Magazine travel editors have a unique and coveted perspective on how to plan the perfect trip and get the most out of it. As trusted voices in travel, they roam the world as impartial journalists on behalf of their readers.
But what do these travel experts do with their well-honed knowledge once they leave their magazine careers behind?
For four former top travel editors—Melissa Biggs Bradley from Town & Country, Wendy Perrin from Condé Nast Traveler, Nancy Novogrod from Travel + Leisure, and Stacy Small from Elite Traveler—the answer is creating travel advisory businesses to help clients plan their ideal trips.
Most of the businesses below are geared to upscale travelers who can easily afford high-luxury, high-touch bespoke vacations. Still, all of these editors-turned-advisors are committed to crafting rich, meaningful travel experiences designed to enhance clients’ lives. Here’s how they do it.
Melissa Biggs Bradley, Indagare
Editorial background: Biggs Bradley served as Town & Country’s travel editor for 12 years before becoming the founding editor of the now-defunct spinoff publication Town & Country Travel.
Why she started her business: Indagare launched in 2007 as a digital magazine with a membership-based boutique travel agency to offer sophisticated travelers curated content and customized trip planning. Biggs Bradley’s mission is “to inspire and empower people to change their lives—and the world—through travel.”
Based on client demand, she created Indagare Journeys for small-group trips led by specialist hosts. Themes for those tours range from art and design to adventure and conservation. A regular feature is partnerships with groups such as the Metropolitan Opera, Architectural Digest, World Monuments Fund, and Vogue.
How it works: Indagare charges $2,850 per year for custom planners, who have access to a dedicated travel designer for unlimited trips, and $395 per year for self-planners to book hotels (with perks) via the online booking engine, read more than 300 destination guides, and use trip-planning software.
Indagare booked 9,000 individual trips last year, with sales of close to $100 million. Employing a worldwide staff of 120, Indagare also produces a print magazine, weekly newsletters, videos, and podcasts.
Why it’s unique: “Our agents and editors are full-time employees who pool resources and intelligence,” Biggs Bradley says. “That’s not how most travel agencies work, which mostly use independent contractors. All recommendations are vetted by our team and global member community. For groups, we use a passion point as a lens to understand a culture. People want to go to India or Morocco with me because they really want to see it with an expert. I typically accompany a dozen of our 40 to 50 hosted trips a year.”
Indagare is fully carbon neutral, too. “We love travel and want to protect this world,” Biggs Bradley says.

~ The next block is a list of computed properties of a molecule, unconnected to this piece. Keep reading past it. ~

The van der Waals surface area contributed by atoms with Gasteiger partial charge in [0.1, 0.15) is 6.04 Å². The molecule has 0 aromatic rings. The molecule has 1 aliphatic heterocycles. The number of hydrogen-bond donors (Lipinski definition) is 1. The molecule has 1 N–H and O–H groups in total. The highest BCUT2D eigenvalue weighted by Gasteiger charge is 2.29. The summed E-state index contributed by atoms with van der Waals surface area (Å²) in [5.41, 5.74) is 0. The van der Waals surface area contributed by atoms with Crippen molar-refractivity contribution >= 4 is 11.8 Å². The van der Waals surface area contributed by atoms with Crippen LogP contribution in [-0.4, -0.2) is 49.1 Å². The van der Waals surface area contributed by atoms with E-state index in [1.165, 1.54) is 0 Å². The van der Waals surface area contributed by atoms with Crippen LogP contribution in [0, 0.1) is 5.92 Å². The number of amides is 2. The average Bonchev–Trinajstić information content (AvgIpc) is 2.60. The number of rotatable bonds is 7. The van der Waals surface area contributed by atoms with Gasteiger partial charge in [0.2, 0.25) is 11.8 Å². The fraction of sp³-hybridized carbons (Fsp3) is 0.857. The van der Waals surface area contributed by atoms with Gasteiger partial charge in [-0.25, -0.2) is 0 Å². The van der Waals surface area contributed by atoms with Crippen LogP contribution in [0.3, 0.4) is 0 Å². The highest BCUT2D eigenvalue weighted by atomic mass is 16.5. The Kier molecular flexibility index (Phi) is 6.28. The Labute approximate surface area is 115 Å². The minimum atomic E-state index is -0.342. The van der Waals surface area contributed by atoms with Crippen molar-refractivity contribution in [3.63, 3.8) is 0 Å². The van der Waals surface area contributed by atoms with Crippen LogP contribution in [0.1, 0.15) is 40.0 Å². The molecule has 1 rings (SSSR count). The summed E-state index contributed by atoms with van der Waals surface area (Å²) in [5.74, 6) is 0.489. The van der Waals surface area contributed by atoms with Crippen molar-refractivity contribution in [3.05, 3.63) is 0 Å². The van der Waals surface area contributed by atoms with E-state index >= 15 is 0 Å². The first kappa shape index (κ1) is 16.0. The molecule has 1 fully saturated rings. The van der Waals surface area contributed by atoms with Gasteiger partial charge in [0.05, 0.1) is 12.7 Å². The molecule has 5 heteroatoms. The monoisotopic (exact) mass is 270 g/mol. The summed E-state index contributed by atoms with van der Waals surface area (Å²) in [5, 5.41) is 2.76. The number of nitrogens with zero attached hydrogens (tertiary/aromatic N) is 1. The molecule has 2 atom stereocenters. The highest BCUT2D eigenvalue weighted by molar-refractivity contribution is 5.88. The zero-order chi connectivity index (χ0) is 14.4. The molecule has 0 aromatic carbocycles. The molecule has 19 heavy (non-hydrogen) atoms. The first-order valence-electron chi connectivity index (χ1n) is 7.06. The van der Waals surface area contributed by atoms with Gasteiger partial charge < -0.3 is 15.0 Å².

Why travel is enriched by custom planning and access: “You need a curator, an advocate, someone who’s been there, can tell you the truth … and can introduce you to the people and places that are going to resonate with your interests,” according to Biggs Bradley. “Our experts are deeply connected and knowledgeable and have you covered as you go out into the world.”
Wendy Perrin, The WOW List
Editorial background: After serving as director of consumer news at Condé Nast Traveler for almost 25 years, Perrin became TripAdvisor’s first-ever Travel Advocate, a post she held for 3 years.
Why she started her business: Perrin is on a mission “to save the world from mediocre trips.” Inspired by the list of top destination-specific travel specialists she developed at Condé Nast Traveler, she started The WOW List in 2014.
At the magazine, she found that people desperately wanted to know where to go and the smartest way to book a trip. So she selected specialists who could help travelers do just that. “I knew travel could be so much better than people think it can be,” says Perrin, who now employs a team of seven and monitors 86 destination specialists.
How it works: The WOW List is a collection of super-knowledgeable and well-connected trip planners around the world. They have been rigorously road-tested by Perrin, based on trip reviews from past customers using Perrin’s “WOW approach.”
Users can submit a trip request to the right specialist via The WOW List or can go to the “Ask Wendy” web page to get customized advice. An initial video conference with the specialist is required. The trip cost typically includes the specialist’s fee.
Why it’s unique: “We’re not a travel agency,” says Perrin. “We give free travel advice and match travelers to the right trips and the right trip-planning specialist for their needs. We get people who have bigger budgets but also those coming from Google. A lot of these travelers are very savvy and capable of booking their own trips. But when it comes to Sri Lanka or Brazil or the 50th anniversary trip with the whole family, that’s when they need that extra level of expertise.”